Regulatory sandboxes
S. Ranchordas; V. Vinci (2024)
Regulatory sandboxes and innovation-friendly regulation: between collaboration and capture
Regulatory sandboxes, controlled regulatory environments for the testing of novel products or processes, have garnered an increasing amount of attention over the last decade. More recently, regulatory sandboxes have been presented as innovation-friendly instruments. This article contends that fostering responsible innovation through regulatory sandboxes presents significant challenges. First, there is no consensus on what the advancement of innovation entails, how to achieve it, and what the role of regulations and regulatory sandboxes should be in it. Second, there is a lack of clarity regarding the definition and functioning of regulatory sandboxes. Third, there is a risk of regulatory capture due to the close collaboration between regulators and regulatees. Drawing on Italy’s initial experiences with general and sector-specific regulatory sandboxes and existing scholarship on experimental regulatory instruments, this article contributes to the ongoing debate on regulation and innovation by critically examining the interplay between regulatory sandboxes and the promotion of responsible innovation. Furthermore, it explores the impact of regulatory sandboxes on the evolving collaborative dimensions of public law and provides policymakers and regulators with actionable insights for navigating this innovative regulatory tool.
Nicoletta Rangone (2023)
Artificial Intelligence Challenging Core State Functions: A Focus on Law-making and Rule-making
The use of AI in the public sector is emerging around the world and its spread affects the core States functions: the administrative, the judiciary, and the legislative. Nevertheless, a comprehensive approach to AI in the life-cycle of rules - from the proposal of a new rule to its implementation, monitoring and review- is currently lacking in the rich panorama of studies from different disciplines. The analysis shows that AI has the power to play a crucial role in the life-cycle of rules, by performing time-consuming tasks, increasing access to knowledge base, and enhancing the ability of institutions to draft effective rules and to declutter the regulatory stock. However, it is not without risks, ranging from discrimination to challenges to democratic representation. In order to play a role in achieving law effectiveness while limiting the risks, a complementarity between human and AI should be reached both at the level of the AI architecture and ex post. Moreover, an incremental and experimental approach is suggested, as well as the elaboration of a general framework, to be tailored by each regulator to the specific features of its tasks, aimed at setting the rationale, the role, and adequate guardrails to AI in the life-cycle of rules. This agile approach would allow the AI revolution to display its benefits while preventing potential harms or side effects.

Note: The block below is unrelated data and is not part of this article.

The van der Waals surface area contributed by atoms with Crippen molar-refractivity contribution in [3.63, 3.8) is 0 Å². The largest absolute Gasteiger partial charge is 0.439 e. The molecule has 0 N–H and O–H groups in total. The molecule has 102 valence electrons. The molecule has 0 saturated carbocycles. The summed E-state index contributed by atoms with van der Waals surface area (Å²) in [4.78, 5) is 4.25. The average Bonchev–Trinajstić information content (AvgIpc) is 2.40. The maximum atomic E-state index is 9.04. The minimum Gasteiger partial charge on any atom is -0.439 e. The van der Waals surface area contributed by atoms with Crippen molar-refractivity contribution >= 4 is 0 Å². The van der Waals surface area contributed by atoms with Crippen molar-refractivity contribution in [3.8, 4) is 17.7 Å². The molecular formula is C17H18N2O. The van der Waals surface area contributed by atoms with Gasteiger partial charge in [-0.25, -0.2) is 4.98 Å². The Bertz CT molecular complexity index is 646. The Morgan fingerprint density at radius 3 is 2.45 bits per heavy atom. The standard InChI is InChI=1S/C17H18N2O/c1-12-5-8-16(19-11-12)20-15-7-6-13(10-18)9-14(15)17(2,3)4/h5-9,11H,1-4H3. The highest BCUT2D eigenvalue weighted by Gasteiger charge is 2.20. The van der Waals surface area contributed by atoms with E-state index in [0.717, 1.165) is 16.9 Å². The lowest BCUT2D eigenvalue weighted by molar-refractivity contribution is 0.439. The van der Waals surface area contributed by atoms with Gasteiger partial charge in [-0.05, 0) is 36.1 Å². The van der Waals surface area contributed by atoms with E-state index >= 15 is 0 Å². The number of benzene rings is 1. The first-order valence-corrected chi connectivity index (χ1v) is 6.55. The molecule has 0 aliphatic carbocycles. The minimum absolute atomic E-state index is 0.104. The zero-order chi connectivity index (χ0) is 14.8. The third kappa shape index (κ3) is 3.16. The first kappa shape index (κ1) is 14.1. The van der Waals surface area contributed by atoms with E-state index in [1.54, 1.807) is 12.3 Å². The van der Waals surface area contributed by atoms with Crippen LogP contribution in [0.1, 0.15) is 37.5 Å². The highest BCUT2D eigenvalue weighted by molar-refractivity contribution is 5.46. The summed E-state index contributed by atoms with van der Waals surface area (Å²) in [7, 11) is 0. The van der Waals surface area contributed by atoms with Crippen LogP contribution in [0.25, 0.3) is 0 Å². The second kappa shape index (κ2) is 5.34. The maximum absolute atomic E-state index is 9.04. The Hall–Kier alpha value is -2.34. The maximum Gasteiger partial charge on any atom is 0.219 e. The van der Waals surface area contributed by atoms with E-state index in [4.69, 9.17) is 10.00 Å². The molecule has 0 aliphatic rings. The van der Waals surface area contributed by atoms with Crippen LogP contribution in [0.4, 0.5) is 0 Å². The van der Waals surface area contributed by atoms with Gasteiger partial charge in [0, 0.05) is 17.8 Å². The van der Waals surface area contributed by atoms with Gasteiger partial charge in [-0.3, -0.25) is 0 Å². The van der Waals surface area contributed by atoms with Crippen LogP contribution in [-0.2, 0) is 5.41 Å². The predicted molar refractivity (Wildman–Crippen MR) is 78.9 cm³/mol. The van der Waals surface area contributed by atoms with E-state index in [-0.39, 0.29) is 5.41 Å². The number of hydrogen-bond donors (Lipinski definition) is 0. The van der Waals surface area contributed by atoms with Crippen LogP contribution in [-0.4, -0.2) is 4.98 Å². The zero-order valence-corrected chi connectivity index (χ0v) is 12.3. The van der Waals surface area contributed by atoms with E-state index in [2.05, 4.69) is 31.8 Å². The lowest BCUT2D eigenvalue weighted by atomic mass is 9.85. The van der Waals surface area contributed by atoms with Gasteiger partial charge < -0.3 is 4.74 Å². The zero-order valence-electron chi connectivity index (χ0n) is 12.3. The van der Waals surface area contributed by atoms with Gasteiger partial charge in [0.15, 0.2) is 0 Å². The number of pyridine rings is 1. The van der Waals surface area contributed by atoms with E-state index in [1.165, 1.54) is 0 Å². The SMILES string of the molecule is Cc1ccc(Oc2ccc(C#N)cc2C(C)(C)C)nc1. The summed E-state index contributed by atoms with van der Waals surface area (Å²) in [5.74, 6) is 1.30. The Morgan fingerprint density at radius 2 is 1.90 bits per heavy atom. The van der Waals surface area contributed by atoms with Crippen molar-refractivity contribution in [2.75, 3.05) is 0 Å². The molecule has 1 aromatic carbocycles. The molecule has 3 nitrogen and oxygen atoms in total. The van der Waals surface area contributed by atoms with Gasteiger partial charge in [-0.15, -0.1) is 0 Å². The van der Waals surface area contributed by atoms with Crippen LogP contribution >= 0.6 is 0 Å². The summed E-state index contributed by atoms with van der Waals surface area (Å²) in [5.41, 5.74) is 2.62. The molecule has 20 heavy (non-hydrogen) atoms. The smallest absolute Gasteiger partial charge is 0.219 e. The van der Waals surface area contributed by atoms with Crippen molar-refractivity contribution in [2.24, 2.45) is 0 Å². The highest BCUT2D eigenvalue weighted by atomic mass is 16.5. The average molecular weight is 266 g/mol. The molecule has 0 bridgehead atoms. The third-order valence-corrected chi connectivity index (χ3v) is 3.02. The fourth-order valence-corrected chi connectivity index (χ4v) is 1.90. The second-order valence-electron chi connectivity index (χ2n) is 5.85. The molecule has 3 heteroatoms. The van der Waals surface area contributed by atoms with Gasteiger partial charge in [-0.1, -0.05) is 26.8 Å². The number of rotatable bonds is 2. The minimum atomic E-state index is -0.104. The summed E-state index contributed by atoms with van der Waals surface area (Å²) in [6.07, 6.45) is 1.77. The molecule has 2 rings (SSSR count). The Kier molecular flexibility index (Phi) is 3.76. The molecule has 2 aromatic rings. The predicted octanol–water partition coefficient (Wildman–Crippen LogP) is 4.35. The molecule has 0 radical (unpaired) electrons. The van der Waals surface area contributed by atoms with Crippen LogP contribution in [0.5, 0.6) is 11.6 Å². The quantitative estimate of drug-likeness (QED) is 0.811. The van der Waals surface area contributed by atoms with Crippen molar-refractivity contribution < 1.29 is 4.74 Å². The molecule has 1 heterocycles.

Impact assessment
Zachary D. Liscow; Cass R. Sunstein (2023)
Efficiency vs. Welfare in Benefit-Cost Analysis: The Case of Government Funding
In Republican and Democratic administrations, regulatory and funding decisions have both been made with close reference to benefit-cost analysis (BCA). With respect to regulation, there has been a great deal of scholarly discussion of BCA and its limits, but almost no attention has been paid to the role of BCA in government funding. That is a serious gap, not least in connection with climate-related risks, such as wildfire, drought, extreme heat, and flooding. In OMB Circular A-94, the Office of Management and Budget has long required applicants for federal funding to demonstrate that the benefits of their projects would exceed the costs. Under Circular A-94, efficiency-based BCA can produce results that fail to maximize welfare and that are also highly inequitable. The 2023 draft revision of Circular A-94, focused on welfare and equity, reflects an effort to incorporate new academic thinking over the past three decades, which is now—not uncontroversially—being brought directly into policy. At the same time, the new draft Circular A-94 raises fresh questions about how best to promote welfare, and to consider equity, in practice. Pressing issues involve the use of distributional weights in funding decisions and also the use of averages across populations, which might be seen as a form of distributional weighting. More broadly, the trajectory of this benefit-cost guidance, which predates the guidance for regulation and originally covered regulation, helps uncover the logic under which BCA has been operating and deeper challenges and tensions within BCA, in the past and going forward.